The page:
A Massachusetts resident has dropped her class-action complaint against Google over an allegedly deceptive ad for Pine-Sol cleaner.
Counsel for Judith Golditch, who sued Google in June, filed a “notice of voluntary dismissal” last week with U.S. District Court in Massachusetts. The papers didn't give a reason for the decision.
The move appears to bring an end to a legal battle over a Google Shopping ad that allegedly said Pine-Sol kills “99.9% of germs.”
That ad allegedly linked to an Instacart site, which allows people to make purchases through retailers.
Golditch claimed in her original complaint that the ad “gives the misleading impression” that using Pine-Sol will prevent COVID-19 and other viruses.
Google's “false, deceptive and misleading marketing and sale of the product has enabled defendants to sell more of the product than they would have in the absence defendants’ misconduct,” the complaint stated.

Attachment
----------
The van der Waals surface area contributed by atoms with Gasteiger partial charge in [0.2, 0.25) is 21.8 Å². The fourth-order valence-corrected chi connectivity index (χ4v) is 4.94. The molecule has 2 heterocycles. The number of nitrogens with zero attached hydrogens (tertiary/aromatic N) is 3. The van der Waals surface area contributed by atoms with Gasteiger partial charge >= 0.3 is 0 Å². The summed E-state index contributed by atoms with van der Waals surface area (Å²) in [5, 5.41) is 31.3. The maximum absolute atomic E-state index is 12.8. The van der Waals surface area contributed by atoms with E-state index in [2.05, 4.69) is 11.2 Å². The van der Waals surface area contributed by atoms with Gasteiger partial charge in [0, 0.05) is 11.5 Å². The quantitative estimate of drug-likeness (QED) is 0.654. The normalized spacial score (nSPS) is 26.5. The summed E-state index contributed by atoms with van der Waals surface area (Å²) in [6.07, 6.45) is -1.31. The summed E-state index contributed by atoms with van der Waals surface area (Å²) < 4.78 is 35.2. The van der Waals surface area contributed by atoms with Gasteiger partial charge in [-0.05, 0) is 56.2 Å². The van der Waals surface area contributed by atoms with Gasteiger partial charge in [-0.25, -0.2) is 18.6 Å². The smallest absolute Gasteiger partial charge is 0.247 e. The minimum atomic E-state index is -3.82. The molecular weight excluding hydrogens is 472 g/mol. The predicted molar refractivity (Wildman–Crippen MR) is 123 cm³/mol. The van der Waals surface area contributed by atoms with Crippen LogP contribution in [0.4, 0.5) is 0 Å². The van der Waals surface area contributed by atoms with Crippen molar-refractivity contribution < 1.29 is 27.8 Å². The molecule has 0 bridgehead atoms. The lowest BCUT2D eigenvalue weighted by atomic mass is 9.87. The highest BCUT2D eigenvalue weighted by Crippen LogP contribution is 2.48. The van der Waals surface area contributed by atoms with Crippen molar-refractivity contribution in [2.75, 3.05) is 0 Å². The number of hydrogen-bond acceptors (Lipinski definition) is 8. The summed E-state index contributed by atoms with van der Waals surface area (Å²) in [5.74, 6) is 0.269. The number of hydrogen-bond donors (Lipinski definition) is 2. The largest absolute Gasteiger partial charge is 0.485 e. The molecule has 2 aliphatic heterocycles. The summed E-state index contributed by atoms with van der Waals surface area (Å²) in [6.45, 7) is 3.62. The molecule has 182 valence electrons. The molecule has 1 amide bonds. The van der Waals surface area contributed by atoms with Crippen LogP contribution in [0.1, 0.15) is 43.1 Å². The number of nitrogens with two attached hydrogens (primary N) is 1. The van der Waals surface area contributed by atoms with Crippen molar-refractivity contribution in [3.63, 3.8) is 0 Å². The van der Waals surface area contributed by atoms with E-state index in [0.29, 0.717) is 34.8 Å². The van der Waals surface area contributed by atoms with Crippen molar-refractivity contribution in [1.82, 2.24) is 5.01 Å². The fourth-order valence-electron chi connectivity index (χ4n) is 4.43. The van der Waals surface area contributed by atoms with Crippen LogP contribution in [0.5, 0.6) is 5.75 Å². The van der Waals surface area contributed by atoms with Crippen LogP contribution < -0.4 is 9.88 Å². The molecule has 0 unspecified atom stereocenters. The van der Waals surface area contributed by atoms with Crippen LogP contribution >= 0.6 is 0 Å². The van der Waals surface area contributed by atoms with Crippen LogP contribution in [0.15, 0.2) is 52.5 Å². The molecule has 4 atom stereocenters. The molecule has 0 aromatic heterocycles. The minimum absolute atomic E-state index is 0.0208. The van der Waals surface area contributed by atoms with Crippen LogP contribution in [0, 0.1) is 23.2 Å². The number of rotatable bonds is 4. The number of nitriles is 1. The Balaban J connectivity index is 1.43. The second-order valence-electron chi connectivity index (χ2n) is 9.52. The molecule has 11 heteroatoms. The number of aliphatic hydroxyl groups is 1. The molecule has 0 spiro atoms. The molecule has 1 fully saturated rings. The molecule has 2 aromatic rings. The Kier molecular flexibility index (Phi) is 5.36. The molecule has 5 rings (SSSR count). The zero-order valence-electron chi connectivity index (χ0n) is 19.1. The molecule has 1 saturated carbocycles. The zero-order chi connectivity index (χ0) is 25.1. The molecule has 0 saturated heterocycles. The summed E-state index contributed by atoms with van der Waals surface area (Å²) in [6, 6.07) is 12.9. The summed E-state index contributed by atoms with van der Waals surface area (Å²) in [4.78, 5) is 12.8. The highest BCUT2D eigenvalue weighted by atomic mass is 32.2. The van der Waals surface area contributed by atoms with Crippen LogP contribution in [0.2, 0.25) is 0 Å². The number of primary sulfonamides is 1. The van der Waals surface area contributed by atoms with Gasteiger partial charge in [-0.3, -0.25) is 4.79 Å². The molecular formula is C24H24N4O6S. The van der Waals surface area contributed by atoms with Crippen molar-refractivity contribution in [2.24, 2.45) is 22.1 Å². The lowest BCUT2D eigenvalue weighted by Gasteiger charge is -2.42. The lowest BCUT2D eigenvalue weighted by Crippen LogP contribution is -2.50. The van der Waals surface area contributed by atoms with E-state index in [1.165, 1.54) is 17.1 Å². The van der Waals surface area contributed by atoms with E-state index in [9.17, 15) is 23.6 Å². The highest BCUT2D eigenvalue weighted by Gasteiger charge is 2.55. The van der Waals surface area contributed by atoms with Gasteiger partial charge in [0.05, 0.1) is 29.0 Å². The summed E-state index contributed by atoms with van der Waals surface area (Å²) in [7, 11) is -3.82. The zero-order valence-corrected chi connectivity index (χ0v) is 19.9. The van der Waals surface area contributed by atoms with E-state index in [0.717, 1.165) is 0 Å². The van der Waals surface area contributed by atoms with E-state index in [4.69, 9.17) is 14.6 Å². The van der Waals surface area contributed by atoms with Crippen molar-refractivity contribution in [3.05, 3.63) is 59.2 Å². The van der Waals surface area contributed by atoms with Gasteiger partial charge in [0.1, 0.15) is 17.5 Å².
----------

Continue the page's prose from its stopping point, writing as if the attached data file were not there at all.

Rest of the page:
Google's Shopping ads are created based on material submitted by advertisers.
Harvard Law School professor Rebecca Tushnet, an expert in advertising law, told MediaPost in June that Google has a strong defense under Section 230 of the Communications Decency Act. She said judges have previously ruled that online companies that offer tools allowing third parties to create ads aren't responsible for the content of those ads.
In 2008, Google prevailed in a separate lawsuit over allegedly fraudulent ringtone ads. In that case, a federal judge in San Jose ruled that Section 230 of the Communications Decency Act immunizes Google from liability for pay-per-click ads created through its ad platform.
"Providing third parties with neutral tools to create web content is considered to be squarely within the protections of (the law)," the judge wrote at the time. "Even if a service provider knows that third parties are using such tools to create illegal content, the service's provider's failure to intervene is immunized."